Things to do with Trade and Competitiveness Data… thank you API

Alberto Sanchez Rodelgo's picture

Who are Spain's neighbors? Is Canada closer to Spain than Portugal? What about Estonia or Greece? The answer? Depends on the data you are looking at!

Earlier this week I crunched data based on a selected list of indicators from the new Open Trade and Competitiveness platform from the World Bank (TCdata360) and found some interesting trends[1]. In 2009 Spain was closer to economies like Estonia, Belgium, France and Canada while 6 years later in 2015, Spain's closest neighbors were Greece and Portugal. How and when did this shift happen?

Other trends I spotted using the same data? It seems the Sub-Saharan region ranks the lowest in Ease of Doing Business, that in 2007 Israel held the record for R&D expenditure as % of GDP, while in the same year Malta topped FDI net inflows as % GDP, and that the largest annual GDP growth in the last 20 years occurred in Equatorial Guinea in 1997.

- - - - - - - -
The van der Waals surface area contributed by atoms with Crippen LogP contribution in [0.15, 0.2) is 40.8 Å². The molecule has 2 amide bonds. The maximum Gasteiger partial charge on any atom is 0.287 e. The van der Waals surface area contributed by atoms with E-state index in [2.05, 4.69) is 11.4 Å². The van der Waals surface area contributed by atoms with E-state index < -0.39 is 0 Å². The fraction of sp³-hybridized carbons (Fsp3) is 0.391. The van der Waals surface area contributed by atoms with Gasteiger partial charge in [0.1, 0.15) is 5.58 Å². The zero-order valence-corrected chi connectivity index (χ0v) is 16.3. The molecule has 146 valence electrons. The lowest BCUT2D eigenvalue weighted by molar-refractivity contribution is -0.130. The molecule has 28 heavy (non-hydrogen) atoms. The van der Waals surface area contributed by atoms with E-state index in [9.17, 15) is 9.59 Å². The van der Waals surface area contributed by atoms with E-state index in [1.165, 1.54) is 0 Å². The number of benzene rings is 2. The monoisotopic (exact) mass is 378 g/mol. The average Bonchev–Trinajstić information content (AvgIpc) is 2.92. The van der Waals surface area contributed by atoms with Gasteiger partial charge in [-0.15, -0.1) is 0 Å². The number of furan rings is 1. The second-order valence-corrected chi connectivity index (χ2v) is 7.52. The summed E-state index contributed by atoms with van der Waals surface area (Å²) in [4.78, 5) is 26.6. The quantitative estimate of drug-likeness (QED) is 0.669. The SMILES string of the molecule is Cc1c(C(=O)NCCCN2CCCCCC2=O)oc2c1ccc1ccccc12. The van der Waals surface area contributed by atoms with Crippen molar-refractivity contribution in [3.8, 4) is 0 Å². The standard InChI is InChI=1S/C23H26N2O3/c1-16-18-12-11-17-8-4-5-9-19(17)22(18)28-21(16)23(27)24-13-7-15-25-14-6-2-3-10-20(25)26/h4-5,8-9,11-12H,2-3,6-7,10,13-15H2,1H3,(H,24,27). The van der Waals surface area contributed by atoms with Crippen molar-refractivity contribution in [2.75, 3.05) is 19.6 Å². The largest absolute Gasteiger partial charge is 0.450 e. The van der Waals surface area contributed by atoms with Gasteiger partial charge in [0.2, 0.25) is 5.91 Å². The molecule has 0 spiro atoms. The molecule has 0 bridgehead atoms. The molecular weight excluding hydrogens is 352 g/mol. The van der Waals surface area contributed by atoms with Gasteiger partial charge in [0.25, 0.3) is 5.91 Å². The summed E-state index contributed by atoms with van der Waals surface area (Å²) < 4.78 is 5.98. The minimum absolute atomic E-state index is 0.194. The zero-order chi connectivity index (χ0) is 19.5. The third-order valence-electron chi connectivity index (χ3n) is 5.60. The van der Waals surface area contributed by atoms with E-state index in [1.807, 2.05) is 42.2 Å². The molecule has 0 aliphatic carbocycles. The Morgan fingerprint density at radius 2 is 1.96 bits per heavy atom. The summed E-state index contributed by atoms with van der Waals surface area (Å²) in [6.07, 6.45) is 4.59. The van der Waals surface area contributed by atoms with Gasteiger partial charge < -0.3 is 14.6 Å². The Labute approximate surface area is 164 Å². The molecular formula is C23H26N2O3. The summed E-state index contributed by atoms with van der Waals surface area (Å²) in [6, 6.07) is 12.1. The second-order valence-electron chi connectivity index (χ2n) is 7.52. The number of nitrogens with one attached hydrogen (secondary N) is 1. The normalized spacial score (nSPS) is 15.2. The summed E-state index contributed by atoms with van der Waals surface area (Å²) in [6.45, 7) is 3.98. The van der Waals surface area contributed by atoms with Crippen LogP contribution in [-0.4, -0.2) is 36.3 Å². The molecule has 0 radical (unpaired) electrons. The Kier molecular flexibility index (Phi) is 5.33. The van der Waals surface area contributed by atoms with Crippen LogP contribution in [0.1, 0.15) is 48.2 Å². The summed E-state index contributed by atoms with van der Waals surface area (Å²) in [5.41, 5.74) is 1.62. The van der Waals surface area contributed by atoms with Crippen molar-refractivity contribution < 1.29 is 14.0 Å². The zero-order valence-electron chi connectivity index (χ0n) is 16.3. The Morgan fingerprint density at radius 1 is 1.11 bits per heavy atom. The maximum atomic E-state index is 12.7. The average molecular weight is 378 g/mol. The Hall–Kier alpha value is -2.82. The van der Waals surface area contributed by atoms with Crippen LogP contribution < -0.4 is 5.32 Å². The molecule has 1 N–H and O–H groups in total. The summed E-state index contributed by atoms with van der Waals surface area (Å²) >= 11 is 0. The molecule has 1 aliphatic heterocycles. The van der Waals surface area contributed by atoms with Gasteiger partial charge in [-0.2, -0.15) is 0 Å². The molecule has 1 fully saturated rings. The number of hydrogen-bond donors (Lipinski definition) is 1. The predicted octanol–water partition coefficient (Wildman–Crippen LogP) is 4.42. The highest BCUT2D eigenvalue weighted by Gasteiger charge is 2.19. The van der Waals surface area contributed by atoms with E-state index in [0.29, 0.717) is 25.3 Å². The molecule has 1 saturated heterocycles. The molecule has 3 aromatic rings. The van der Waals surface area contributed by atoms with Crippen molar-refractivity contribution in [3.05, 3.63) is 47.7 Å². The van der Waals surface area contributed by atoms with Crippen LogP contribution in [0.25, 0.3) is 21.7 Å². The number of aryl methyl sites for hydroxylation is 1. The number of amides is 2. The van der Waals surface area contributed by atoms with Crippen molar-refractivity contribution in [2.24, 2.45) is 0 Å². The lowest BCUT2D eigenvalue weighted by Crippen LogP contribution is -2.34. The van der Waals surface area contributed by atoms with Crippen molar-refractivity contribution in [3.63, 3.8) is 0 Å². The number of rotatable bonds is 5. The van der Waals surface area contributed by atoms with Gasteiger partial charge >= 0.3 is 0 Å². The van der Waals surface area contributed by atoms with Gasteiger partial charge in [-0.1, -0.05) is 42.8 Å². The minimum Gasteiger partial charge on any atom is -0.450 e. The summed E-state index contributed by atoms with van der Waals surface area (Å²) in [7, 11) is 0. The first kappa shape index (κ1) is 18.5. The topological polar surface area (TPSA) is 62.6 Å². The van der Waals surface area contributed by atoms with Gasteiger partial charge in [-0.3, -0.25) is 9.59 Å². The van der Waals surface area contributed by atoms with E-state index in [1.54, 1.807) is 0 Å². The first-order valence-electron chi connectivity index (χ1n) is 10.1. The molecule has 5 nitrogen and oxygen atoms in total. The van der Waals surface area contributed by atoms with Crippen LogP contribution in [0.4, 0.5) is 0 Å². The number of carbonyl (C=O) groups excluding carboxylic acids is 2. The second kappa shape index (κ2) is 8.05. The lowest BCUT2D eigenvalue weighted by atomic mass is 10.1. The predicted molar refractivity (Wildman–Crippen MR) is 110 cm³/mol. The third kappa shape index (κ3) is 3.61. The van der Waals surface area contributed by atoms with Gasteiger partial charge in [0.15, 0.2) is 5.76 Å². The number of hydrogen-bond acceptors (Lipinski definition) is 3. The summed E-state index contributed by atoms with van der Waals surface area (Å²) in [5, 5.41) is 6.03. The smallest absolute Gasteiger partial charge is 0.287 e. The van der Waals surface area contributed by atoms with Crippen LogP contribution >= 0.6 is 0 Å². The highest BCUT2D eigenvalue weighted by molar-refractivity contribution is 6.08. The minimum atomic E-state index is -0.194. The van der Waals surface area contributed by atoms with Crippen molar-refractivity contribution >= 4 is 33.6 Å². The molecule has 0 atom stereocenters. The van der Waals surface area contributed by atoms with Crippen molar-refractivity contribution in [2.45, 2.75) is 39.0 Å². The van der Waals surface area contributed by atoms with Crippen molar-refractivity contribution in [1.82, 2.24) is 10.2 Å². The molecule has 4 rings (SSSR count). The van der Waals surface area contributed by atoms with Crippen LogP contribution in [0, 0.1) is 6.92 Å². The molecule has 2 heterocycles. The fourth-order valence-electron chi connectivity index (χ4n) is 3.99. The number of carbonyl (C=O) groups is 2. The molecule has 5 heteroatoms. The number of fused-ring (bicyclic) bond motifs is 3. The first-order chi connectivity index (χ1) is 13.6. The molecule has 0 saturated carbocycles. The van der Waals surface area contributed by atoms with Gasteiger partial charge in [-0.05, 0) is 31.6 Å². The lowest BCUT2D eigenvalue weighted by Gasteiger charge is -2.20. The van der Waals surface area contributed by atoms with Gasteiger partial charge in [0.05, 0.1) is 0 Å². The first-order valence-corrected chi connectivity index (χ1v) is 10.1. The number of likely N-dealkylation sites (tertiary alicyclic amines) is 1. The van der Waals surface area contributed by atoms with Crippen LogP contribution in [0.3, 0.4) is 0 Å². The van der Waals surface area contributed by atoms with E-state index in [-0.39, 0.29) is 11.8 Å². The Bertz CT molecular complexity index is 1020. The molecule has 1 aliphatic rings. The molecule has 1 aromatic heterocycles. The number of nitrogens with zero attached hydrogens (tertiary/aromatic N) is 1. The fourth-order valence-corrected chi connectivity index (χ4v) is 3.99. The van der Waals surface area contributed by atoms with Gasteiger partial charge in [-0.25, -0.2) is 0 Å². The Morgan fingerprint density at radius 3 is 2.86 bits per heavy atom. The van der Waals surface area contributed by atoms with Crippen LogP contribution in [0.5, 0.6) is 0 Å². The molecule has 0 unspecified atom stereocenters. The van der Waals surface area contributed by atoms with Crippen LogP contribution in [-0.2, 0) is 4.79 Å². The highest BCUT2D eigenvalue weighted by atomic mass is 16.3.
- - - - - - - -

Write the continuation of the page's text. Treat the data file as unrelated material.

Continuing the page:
Figure 1: Dots represent values for an economy at a given point in time for years 1996 to 2016 overlaying their box-plot distributions. Colors correspond to geographical regions.

Trade has been a global force for less poverty and higher incomes

Ana Revenga's picture

In the ongoing debate about the benefits of trade, we must not lose sight of a vital fact. Trade and global integration have raised incomes across the world, while dramatically cutting poverty and global inequality.